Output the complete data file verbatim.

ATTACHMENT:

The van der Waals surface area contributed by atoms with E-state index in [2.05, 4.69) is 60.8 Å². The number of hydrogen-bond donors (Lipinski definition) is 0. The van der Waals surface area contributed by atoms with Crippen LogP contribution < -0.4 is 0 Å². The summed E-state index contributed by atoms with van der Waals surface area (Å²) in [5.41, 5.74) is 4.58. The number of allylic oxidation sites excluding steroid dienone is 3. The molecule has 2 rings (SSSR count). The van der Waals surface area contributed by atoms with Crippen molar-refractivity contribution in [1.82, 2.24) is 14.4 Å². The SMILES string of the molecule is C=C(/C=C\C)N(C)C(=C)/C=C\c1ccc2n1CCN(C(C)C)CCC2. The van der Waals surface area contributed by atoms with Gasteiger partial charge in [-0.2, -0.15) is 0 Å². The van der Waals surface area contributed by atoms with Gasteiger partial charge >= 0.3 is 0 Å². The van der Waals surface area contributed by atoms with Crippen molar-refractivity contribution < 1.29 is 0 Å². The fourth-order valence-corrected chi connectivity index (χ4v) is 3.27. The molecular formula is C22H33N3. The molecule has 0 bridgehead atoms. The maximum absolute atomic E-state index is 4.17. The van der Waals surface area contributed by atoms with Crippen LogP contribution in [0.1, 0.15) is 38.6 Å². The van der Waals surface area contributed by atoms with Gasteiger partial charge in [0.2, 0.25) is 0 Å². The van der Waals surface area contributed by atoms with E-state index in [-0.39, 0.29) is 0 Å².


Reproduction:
The van der Waals surface area contributed by atoms with E-state index in [2.05, 4.69) is 60.8 Å². The number of hydrogen-bond donors (Lipinski definition) is 0. The van der Waals surface area contributed by atoms with Crippen LogP contribution < -0.4 is 0 Å². The summed E-state index contributed by atoms with van der Waals surface area (Å²) in [5.41, 5.74) is 4.58. The number of allylic oxidation sites excluding steroid dienone is 3. The molecule has 2 rings (SSSR count). The van der Waals surface area contributed by atoms with Crippen molar-refractivity contribution in [1.82, 2.24) is 14.4 Å². The SMILES string of the molecule is C=C(/C=C\C)N(C)C(=C)/C=C\c1ccc2n1CCN(C(C)C)CCC2. The van der Waals surface area contributed by atoms with Gasteiger partial charge in [-0.2, -0.15) is 0 Å². The van der Waals surface area contributed by atoms with Gasteiger partial charge >= 0.3 is 0 Å². The van der Waals surface area contributed by atoms with Crippen molar-refractivity contribution < 1.29 is 0 Å². The fourth-order valence-corrected chi connectivity index (χ4v) is 3.27. The molecular formula is C22H33N3. The molecule has 0 bridgehead atoms. The maximum absolute atomic E-state index is 4.17. The van der Waals surface area contributed by atoms with Crippen LogP contribution in [0.1, 0.15) is 38.6 Å². The van der Waals surface area contributed by atoms with Gasteiger partial charge in [0.2, 0.25) is 0 Å². The van der Waals surface area contributed by atoms with E-state index in [-0.39, 0.29) is 0 Å².